A US district judge has rejected a proposed $100 million settlement in a pair of class action lawsuits filed in California and Massachusetts, saying the proposed settlement was neither fair nor adequate.
"The settlement, mutually agreed by both sides, was fair and reasonable," said Uber in a statement. "We’re disappointed in this decision and are taking a look at our options."
The plaintiffs had argued that as Uber drivers, they should be classified as employees, and thus entitled to the benefits stipulated under the states' labor laws, as well as being compensated for things like gasoline and vehicle maintenance. But by classifying drivers as independent contractors, Uber doesn't have to stump up the cost of these perks, driving down its operating costs significantly.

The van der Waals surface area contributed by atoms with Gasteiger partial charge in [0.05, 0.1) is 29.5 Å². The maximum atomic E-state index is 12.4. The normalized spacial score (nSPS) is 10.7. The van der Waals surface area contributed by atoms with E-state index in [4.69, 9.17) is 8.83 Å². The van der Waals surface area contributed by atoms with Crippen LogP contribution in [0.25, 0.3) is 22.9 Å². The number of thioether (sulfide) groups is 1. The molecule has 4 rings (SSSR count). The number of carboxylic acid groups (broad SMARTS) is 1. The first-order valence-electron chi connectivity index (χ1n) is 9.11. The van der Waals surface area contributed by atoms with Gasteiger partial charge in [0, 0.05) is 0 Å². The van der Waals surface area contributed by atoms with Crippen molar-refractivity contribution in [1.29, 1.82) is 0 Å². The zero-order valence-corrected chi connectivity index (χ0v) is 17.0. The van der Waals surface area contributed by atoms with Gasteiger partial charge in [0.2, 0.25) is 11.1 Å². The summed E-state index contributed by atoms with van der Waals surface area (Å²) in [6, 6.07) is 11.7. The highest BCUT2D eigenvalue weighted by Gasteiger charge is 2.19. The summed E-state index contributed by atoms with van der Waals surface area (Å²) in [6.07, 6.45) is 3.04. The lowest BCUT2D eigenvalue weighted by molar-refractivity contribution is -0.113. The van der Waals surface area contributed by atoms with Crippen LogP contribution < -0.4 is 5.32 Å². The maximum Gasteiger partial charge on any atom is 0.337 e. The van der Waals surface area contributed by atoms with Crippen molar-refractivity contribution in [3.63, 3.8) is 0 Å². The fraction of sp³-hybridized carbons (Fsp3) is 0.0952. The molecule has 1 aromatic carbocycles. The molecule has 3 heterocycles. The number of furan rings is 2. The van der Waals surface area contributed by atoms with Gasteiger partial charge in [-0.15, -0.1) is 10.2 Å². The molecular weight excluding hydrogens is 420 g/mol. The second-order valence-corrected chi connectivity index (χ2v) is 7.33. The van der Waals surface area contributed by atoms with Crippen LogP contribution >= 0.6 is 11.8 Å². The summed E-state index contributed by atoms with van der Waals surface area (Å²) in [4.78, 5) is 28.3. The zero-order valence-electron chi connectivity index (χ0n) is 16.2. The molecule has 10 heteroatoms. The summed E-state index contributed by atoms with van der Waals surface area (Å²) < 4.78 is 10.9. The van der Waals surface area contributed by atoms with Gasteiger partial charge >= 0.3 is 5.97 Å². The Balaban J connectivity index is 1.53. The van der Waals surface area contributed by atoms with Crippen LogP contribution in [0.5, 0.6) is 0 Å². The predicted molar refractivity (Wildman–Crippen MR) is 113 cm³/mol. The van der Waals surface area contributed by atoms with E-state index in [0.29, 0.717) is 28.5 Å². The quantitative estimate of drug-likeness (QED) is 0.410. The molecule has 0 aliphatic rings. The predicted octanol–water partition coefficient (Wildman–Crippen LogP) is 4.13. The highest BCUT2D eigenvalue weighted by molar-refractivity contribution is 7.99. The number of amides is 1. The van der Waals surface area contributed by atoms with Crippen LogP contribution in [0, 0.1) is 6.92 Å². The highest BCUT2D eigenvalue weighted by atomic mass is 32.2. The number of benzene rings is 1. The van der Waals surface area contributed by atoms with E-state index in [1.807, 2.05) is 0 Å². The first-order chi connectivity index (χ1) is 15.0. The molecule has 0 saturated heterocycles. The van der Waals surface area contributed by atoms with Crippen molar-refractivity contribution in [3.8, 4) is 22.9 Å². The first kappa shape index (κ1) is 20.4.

In the settlement, Uber had promised to give drivers more information about their quality rating and share additional information about the conditions under which it deactivates drivers. It also agreed to work with drivers to create and fund a drivers' association, but only in the states in which the lawsuits were raised.
The total potential damages in the case amount to $852 million, and the settlement would have amounted to just $100 million and would keep drivers classified as independent contractors.
The settlement had been considered a huge win for Uber and the judge’s rejection of the agreement throws the whole process into disarray. It’s not clear if the judge will send the two sides back to settlement negotiations or some other path forward.